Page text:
Other possible candidates, such as the foreign secretary, Phillip Hammond, or outsiders like the education secretary, Nicky Morgan, or business secretary, Sajid Javid, are also supporting remain.
The only cabinet heavyweights to back leave are the justice secretary, Michael Gove, and the work-and-pensions secretary, Iain Duncan Smith. Neither seems a plausible successor to Cameron.
That just leaves Johnson to mop up eurosceptic support within the parliamentary party. With Osborne and perhaps May splitting the pro-EU support between them in a leadership contest, Johnson’s decision to campaign to leave may have cleared his way to the all-member ballot stage. If he had supported remain, he could not have counted on the gratitude of eurosceptic MPs and may have struggled to distinguish himself from, and elevate himself above Osborne and May, both of whom have impressive experience as ministers.
These calculations may hold, regardless of the result of the referendum. If Britain votes for Brexit, Johnson becomes the obvious successor to Cameron, who would presumably resign immediately. If the country votes to remain, Johnson would not necessarily have damaged his chances, provided that he was seen to have fought a good fight.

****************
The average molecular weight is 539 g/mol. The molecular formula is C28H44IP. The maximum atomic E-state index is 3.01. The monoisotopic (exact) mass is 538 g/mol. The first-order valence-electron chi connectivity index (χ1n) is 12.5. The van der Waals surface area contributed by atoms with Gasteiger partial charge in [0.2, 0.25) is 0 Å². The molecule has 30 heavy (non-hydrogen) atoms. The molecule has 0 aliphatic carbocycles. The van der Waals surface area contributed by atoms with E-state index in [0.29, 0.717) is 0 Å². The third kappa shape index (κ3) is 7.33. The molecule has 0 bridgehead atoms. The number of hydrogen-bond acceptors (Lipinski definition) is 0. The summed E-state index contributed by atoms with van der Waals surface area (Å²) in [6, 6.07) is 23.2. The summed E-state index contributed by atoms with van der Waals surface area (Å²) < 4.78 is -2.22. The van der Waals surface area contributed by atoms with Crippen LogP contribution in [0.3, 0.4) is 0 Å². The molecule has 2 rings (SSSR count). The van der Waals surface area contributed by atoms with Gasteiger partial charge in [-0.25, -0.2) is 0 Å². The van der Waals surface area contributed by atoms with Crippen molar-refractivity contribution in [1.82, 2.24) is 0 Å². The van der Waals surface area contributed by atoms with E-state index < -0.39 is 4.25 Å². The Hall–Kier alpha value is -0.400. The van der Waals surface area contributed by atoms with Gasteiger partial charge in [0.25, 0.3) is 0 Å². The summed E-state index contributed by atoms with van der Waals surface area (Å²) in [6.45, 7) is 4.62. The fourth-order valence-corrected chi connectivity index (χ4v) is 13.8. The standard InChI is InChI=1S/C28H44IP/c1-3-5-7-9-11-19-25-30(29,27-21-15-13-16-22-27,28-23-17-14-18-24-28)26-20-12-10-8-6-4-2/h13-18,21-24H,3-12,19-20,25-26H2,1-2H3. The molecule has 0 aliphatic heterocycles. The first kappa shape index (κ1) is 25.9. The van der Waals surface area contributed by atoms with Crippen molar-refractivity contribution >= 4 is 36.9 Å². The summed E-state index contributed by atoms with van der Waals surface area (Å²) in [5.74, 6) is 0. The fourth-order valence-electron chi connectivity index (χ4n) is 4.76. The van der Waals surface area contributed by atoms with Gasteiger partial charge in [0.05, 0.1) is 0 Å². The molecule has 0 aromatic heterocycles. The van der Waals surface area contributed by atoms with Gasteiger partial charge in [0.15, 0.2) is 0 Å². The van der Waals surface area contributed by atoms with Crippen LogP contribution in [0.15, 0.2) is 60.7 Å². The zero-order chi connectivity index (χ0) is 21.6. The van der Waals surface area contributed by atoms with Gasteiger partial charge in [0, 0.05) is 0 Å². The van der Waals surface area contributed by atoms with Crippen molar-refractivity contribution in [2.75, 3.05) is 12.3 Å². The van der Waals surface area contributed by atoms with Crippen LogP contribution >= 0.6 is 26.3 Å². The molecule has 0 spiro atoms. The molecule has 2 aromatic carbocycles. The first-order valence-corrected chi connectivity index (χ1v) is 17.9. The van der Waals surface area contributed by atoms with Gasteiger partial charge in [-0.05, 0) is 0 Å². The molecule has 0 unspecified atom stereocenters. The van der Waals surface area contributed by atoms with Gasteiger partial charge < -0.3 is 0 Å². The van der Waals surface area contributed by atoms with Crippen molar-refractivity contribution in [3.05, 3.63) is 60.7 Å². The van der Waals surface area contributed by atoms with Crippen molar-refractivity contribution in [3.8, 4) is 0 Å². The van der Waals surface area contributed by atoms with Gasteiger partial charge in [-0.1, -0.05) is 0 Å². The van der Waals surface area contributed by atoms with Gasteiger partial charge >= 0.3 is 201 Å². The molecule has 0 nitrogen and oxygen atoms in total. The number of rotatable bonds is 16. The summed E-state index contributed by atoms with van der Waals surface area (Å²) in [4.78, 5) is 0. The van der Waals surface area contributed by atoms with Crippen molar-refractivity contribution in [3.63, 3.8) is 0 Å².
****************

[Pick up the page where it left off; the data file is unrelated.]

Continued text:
He would still hope to benefit from the support of eurosceptics within the parliamentary party and the membership at large, and as a leaver, might be more trusted to ensure there was no backsliding by the EU on delivering Cameron’s negotiated agreement.
Johnson was once seen as the likeliest successor to Cameron, but that was at a time when the Conservatives’ electoral prospects were unpredictable and the state of the economy precarious.
With Labour’s shift to the left, and a strong economic upturn underway, Osborne became the heir apparent and Johnson looked more of a risk for his party, when a risk wasn’t needed. To re-establish himself as a serious candidate to replace Cameron, Johnson had to take a risk of his own. In campaigning to leave the EU, he has done that. Time will tell if the gamble pays off.